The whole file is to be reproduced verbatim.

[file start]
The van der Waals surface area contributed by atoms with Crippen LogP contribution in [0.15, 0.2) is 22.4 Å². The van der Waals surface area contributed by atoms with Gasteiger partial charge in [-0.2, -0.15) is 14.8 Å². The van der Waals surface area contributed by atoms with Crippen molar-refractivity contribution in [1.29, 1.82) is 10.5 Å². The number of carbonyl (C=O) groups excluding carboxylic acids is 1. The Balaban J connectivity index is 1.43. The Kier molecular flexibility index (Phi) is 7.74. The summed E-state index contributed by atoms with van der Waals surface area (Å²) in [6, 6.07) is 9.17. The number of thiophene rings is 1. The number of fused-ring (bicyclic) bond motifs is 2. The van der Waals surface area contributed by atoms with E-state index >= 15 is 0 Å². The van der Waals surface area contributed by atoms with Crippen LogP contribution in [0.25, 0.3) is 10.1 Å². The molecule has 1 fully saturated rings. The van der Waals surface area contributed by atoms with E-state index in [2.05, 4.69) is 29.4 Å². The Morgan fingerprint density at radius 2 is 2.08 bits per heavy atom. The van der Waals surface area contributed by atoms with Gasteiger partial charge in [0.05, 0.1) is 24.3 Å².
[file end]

The van der Waals surface area contributed by atoms with Crippen LogP contribution in [0.15, 0.2) is 22.4 Å². The van der Waals surface area contributed by atoms with Gasteiger partial charge in [-0.2, -0.15) is 14.8 Å². The van der Waals surface area contributed by atoms with Crippen molar-refractivity contribution in [1.29, 1.82) is 10.5 Å². The number of carbonyl (C=O) groups excluding carboxylic acids is 1. The Balaban J connectivity index is 1.43. The Kier molecular flexibility index (Phi) is 7.74. The summed E-state index contributed by atoms with van der Waals surface area (Å²) in [6, 6.07) is 9.17. The number of thiophene rings is 1. The number of fused-ring (bicyclic) bond motifs is 2. The van der Waals surface area contributed by atoms with E-state index >= 15 is 0 Å². The van der Waals surface area contributed by atoms with Crippen LogP contribution in [0.25, 0.3) is 10.1 Å². The molecule has 1 fully saturated rings. The van der Waals surface area contributed by atoms with E-state index in [2.05, 4.69) is 29.4 Å². The Morgan fingerprint density at radius 2 is 2.08 bits per heavy atom. The van der Waals surface area contributed by atoms with Gasteiger partial charge in [0.05, 0.1) is 24.3 Å².